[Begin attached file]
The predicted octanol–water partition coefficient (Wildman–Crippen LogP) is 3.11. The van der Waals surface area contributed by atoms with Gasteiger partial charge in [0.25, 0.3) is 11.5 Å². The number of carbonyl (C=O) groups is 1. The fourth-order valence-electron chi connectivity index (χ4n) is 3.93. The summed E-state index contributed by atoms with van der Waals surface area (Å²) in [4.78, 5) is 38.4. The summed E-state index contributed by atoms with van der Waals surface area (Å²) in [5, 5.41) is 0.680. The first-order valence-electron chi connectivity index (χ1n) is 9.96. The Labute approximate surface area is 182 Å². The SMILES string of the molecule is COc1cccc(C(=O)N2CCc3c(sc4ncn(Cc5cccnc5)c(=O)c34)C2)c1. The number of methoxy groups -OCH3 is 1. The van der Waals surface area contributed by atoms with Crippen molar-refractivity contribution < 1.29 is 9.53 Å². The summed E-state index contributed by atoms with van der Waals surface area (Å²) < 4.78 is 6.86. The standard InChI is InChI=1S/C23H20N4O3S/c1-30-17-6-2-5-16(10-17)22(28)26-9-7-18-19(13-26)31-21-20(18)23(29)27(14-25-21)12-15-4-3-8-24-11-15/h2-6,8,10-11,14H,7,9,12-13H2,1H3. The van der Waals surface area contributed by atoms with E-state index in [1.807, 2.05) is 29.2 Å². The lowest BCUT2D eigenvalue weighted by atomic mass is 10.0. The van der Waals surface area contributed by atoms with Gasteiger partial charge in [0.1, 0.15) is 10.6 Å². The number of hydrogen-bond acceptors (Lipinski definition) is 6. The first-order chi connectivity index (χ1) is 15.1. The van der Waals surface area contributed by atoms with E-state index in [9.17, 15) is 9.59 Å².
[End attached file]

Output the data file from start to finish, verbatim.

The predicted octanol–water partition coefficient (Wildman–Crippen LogP) is 3.11. The van der Waals surface area contributed by atoms with Gasteiger partial charge in [0.25, 0.3) is 11.5 Å². The number of carbonyl (C=O) groups is 1. The fourth-order valence-electron chi connectivity index (χ4n) is 3.93. The summed E-state index contributed by atoms with van der Waals surface area (Å²) in [4.78, 5) is 38.4. The summed E-state index contributed by atoms with van der Waals surface area (Å²) in [5, 5.41) is 0.680. The first-order valence-electron chi connectivity index (χ1n) is 9.96. The Labute approximate surface area is 182 Å². The SMILES string of the molecule is COc1cccc(C(=O)N2CCc3c(sc4ncn(Cc5cccnc5)c(=O)c34)C2)c1. The number of methoxy groups -OCH3 is 1. The van der Waals surface area contributed by atoms with Crippen molar-refractivity contribution < 1.29 is 9.53 Å². The summed E-state index contributed by atoms with van der Waals surface area (Å²) < 4.78 is 6.86. The standard InChI is InChI=1S/C23H20N4O3S/c1-30-17-6-2-5-16(10-17)22(28)26-9-7-18-19(13-26)31-21-20(18)23(29)27(14-25-21)12-15-4-3-8-24-11-15/h2-6,8,10-11,14H,7,9,12-13H2,1H3. The van der Waals surface area contributed by atoms with E-state index in [1.807, 2.05) is 29.2 Å². The lowest BCUT2D eigenvalue weighted by atomic mass is 10.0. The van der Waals surface area contributed by atoms with Gasteiger partial charge in [0.1, 0.15) is 10.6 Å². The number of hydrogen-bond acceptors (Lipinski definition) is 6. The first-order chi connectivity index (χ1) is 15.1. The van der Waals surface area contributed by atoms with E-state index in [9.17, 15) is 9.59 Å².